Best Cheap Meal
10-11 after 14:00
10-11 is not exactly the first place that comes to mind in a conversation about cheap food in Reykjavík. In fact, it probably doesn’t come to mind at all. For cheap groceries, most people would probably agree that you should head to Bónus. However, if you’re looking for a hot and seemingly healthy meal, 10-11 is actually not a bad option after two in the afternoon, when said hot meals are sold at a 50% discount. Their menu rotates weekly and often features Icelandic staples such as boiled haddock with potatoes and plokkfiskur (“fish stew”) with rye bread. You’d be hard-pressed to find similar meals elsewhere in Reykjavík for less than 1,000 ISK. In addition, you can typically get a fairly hearty kjötsúpa (Icelandic “meat soup”) for less than 500 ISK, regardless of the hour.
2013: ‘Sub of the month’ at Subway
2012: Íslenski barinn
2011: Noodle Station
2010: ‘Sub of the month’ at Subway
Fiskfélagið (or: The Fish Company) wins ‘Best Seafood’ for the third year in a row. “But that doesn’t do it justice, seafood is just 60% of its menu,” one panellist-slash-ardent-foodie argued, lobbying for it to take ‘Best goddamn restaurant’ this year. Then he also tried to vote it ‘Best fancy restaurant.’ “It’s Fiskfélagið, hands down,” he said. “You feel fancy, you get the service you expect, and you get something unexpected.” In conclusion: It serves great seafood and MORE, which confirms that it is a really great ‘Best Seafood’ winner.
2011: Við Tjörnina
With a fantastic brunch menu well suited to omnivores and vegans alike, picking the Coocoo’s Nest was a no-brainer for us. With a great selection of mouth-watering sandwiches and Italian dishes, the real cream of the crop is their whole-wheat maple syrup and strawberries pancakes. Add crunchy bacon, and you’ll be smiling for the rest of the week. Be advised, you may have to wait a spell to get a table as the restaurant has already earned itself a loyal following.
Best Place To Go With A Group Of Friends
KEX is huge, with tons of indoor and outdoor seating (for when the weather is occasionally nice), has good beer, a friendly atmosphere and frequent music events. Ergo, it’s a great to visit with a group of friends. Unless of course you and your group of friends like cramped spaces, terrible beer, unfriendly vibes and complete silence, in which case we think you need to reevaluate your definition of ‘fun.’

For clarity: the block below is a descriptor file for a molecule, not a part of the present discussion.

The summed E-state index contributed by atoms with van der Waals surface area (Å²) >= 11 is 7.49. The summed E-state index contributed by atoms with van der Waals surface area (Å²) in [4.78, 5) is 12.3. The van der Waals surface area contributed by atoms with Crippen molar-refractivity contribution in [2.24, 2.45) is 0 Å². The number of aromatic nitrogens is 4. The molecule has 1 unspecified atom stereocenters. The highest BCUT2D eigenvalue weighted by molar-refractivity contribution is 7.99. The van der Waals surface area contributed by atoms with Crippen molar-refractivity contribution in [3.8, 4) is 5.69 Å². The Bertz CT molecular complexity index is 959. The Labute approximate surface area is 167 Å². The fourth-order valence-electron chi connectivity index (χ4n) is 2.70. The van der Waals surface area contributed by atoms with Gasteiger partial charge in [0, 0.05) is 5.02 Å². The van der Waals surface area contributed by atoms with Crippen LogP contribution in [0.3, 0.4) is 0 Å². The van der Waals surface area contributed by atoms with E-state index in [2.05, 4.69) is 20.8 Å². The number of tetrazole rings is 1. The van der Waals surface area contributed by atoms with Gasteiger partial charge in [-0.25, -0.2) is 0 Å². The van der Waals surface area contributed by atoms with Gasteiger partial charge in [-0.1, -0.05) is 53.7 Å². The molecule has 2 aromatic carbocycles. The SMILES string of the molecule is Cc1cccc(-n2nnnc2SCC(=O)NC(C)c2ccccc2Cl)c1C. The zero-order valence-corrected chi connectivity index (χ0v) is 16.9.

2012: Tapas Bar
2011: Tapas Bar
2010: Tapas Bar
Best Must-Try Dining Experience
Food Section at Kolaportið
Someone has surely dared you to try out hákarl, our famous “rotten shark,” but this malodorous delicacy is one that you’ll only come to appreciate with time (and lots of alcohol). Don’t spend a fortune testing it in a fancy restaurant—come to Kolaportið where you can try it for free, or even buy a tub. Other local samples may include hangikjöt and dried fish. You’ll also find a variety of Thai ingredients, pastries, farm-fresh lamb and homemade sausages for sale.
2013: Icelandic food at Kaffi Loki
2012: Icelandic Home-Style Food at Mamma Steina
2011: The svið at Fljótt og Gott, BSÍ
2010: Moby Dick on a Stick at Sægreifinn
2009: Bæjarins Beztu
Best Kept Secret
With its trailing vines, brightly-coloured flowers, and wooden tables, this greenhouse café hidden in the heart of Reykjavík’s Botanical Gardens is always warm and summery, even on a cloudy day. It’s peaceful place to while away an afternoon munching on open-face sandwiches, savoury soups, or rich desserts—we particularly recommend the fantastic homemade sourdough bread and beetroot hummus. The café is only open during the summer and early fall, but reopens to serve up a special Icelandic Christmas buffet (Jólahlaðborð) in December.
2013: Lunch Beat
2012: Café Flora
Best Lunch Place
Located in a surprisingly airy space just below ground level, Bergsson Mathús—winner of last year’s “Best Newcomer Restaurant”—is our favourite place for a filling, healthy, and tasty afternoon bite. The rotating daily menu always includes intriguing meaty entrees, such as a slow-roasted leg lamb with harissa and couscous or Thai chicken noodle salad, and fresh fish and spinach lasagne (really good) are always available. But for lunch, our go-to is the heaping “salad of the day” plate, a selection of several fresh salads and/or mixed veggies with a tasty yogurt sauce.
Best Late Night Bite
Stumbling around 101 on a night out, a dozen or so drinks in, your stomach growls; you’re hungry and your mouth waters as you frantically wonder what you could get at the ungodly hour of 5AM. ‘Nonni,’ your thoughts whisper to you. ‘Nonni.’ Your legs move forward, urged on by an instinctual memory. You keep your head up and your eyes open enough to keep from walking into anything, but your vision is already consumed by the image of a hoagie. You didn’t realise that your mouth could salivate so much at the thought of subs, hamburgers and other tasty fast food. So absorbed in your thoughts, you only feel your mouth forming the words of your order before spitting them out to the patient employee. When your hero (truly worthy of the name) is in your hands, you hardly have time to register the feeling of toasted bread or dribbling sauce down your fingers before you tear into it. Each bite rejuvenates you a little more, until it’s all gone and you walk back out into the night, satisfied…until next time.